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Tesla employees raise concerns as production set to jump

Cars are lined up near the Tesla Motors factory complex in Fremont, Calif., on Thursday, Jan. 28, 2016. (LiPo Ching/Bay Area News Group)
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As Tesla sets aggressive new production goals, its workers are sending a clear message: Don’t forget about us. Several Tesla employees in recent weeks have shared stories of workplace injuries and have called for the electric vehicle maker to improve safety standards. Tesla CEO Elon Musk maintains that worker safety and satisfaction remain top issues.

“We’re trying to do good for the world and we believe in doing the right thing,” Musk told the British news site The Guardian. “And that extends to caring about the health and safety of everyone at the company.”

The Guardian on Thursday reported that ambulances were called to the factory more than 100 times since 2014 for worker ailments ranging from dizziness and fainting to seizures and chest pains.

Factory employees have raised concerns publicly over work conditions since February. Workers have coordinated with the United Automobile Workers union in an attempt to organize the plant and bring attention to safety on the factory floor.

The increased pressure from workers comes as Musk pushes his team to launch the new Model 3, its lower-cost sedan, and pump up production from 84,000 last year to a 500,000 vehicles next year.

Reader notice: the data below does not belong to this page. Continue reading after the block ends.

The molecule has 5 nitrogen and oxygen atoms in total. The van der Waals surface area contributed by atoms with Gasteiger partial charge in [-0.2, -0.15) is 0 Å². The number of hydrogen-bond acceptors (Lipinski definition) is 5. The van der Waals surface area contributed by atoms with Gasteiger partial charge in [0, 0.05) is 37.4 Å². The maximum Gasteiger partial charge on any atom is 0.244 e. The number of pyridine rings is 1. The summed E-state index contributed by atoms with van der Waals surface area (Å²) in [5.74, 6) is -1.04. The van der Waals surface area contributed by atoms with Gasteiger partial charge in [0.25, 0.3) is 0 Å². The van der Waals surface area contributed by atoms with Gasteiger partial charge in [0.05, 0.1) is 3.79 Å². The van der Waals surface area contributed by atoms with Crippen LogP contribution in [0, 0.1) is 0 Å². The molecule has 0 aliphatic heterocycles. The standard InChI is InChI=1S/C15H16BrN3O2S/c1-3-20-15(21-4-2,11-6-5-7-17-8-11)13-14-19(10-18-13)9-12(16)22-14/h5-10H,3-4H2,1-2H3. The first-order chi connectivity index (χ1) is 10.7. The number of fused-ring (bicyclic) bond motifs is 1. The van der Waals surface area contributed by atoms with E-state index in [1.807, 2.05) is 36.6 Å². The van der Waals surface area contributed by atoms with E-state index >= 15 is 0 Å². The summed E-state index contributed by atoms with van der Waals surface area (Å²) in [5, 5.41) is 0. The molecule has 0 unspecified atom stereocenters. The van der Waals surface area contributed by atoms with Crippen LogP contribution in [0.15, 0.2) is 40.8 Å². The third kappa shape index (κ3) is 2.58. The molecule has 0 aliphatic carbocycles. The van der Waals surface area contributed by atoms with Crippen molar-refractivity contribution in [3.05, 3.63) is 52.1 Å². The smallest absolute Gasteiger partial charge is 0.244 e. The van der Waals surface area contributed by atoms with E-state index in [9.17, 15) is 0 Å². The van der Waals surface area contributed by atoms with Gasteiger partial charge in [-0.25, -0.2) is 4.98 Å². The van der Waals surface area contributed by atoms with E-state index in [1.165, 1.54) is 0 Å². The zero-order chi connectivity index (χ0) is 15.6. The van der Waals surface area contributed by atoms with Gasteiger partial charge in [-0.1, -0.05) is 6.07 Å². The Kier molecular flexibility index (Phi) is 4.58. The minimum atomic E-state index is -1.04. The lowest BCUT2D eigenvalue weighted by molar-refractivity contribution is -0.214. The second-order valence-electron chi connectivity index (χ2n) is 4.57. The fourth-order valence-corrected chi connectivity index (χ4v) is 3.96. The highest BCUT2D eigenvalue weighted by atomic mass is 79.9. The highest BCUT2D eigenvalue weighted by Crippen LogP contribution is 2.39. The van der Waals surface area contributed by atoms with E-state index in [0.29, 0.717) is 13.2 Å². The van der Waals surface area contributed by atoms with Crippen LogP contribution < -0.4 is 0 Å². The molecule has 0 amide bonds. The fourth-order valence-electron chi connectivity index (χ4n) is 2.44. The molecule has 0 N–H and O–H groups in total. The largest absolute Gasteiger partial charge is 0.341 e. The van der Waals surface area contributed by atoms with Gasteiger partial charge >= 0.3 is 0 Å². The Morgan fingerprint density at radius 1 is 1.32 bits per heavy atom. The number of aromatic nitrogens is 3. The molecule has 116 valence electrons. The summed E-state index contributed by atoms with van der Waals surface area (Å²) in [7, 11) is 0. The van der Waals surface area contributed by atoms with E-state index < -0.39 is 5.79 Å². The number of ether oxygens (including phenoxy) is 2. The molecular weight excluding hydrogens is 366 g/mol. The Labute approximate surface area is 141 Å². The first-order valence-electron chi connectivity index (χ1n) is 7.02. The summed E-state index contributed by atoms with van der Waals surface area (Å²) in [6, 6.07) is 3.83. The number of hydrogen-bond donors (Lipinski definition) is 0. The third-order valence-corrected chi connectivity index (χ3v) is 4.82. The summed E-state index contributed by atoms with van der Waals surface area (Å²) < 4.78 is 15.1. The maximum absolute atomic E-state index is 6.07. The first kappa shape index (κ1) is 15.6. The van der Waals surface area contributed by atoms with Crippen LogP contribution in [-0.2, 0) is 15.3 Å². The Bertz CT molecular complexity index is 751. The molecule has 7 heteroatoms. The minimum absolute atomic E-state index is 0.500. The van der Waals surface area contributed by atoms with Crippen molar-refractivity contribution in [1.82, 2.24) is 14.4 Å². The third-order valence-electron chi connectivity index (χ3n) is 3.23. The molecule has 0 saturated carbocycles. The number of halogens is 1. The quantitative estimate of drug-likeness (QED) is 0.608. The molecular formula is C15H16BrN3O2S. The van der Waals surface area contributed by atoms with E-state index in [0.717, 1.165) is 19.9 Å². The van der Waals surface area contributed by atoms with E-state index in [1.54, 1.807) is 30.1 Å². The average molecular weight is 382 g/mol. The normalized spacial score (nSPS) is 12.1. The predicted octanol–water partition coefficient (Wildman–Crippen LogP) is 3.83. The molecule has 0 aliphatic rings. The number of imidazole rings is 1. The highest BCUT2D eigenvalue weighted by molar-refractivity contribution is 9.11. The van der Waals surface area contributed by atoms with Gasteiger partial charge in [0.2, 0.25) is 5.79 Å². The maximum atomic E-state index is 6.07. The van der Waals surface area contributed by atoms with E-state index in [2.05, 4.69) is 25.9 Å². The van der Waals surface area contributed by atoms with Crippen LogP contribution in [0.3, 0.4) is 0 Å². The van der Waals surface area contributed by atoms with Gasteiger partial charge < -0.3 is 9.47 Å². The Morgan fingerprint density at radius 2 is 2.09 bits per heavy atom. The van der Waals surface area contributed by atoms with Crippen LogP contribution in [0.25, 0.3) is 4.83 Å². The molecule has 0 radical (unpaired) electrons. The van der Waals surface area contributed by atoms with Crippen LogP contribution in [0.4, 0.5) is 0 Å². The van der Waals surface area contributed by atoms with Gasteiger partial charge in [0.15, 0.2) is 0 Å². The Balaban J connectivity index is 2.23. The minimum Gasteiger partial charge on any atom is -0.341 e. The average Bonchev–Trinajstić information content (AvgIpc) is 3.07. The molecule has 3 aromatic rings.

In a blog post, Tesla said it has improved work conditions and added a robust program to help injured employees recover from work-related maladies. The company’s total recordable incident rate, a standard safety rating, is nearly one-third better than the industry average this year.

Tesla records also show that 75 percent of the ambulance trips were unrelated to work injuries, for example, an illness or another pre-existing condition. About 10,000 employees work at the former NUMMI plant in Fremont, including administrators, engineers and hourly production employees.

Tesla added an extra shift, from two to three, last year to cut back on worker hours and stress. It also established an ergonomics team and designed its new vehicle production process to minimize worker movement and stress. Several Tesla employees have logged complaints and come forward with their stories.

Jonathan Galescu, a production worker and safety coordinator, told this newspaper workplace safety was not always a primary concern on the factory floor when he started in October 2014. Galescu said he and other workers were afraid to mention workplace injuries for fear of being labeled complainers or losing their jobs.

Galescu said a few months after he started work, an 80-pound piece of a vehicle struck him in the chest and knocked him down. He was sent home in a taxi, but he returned to work the next day – sore with a large bruise on his chest – because he feared getting in trouble.

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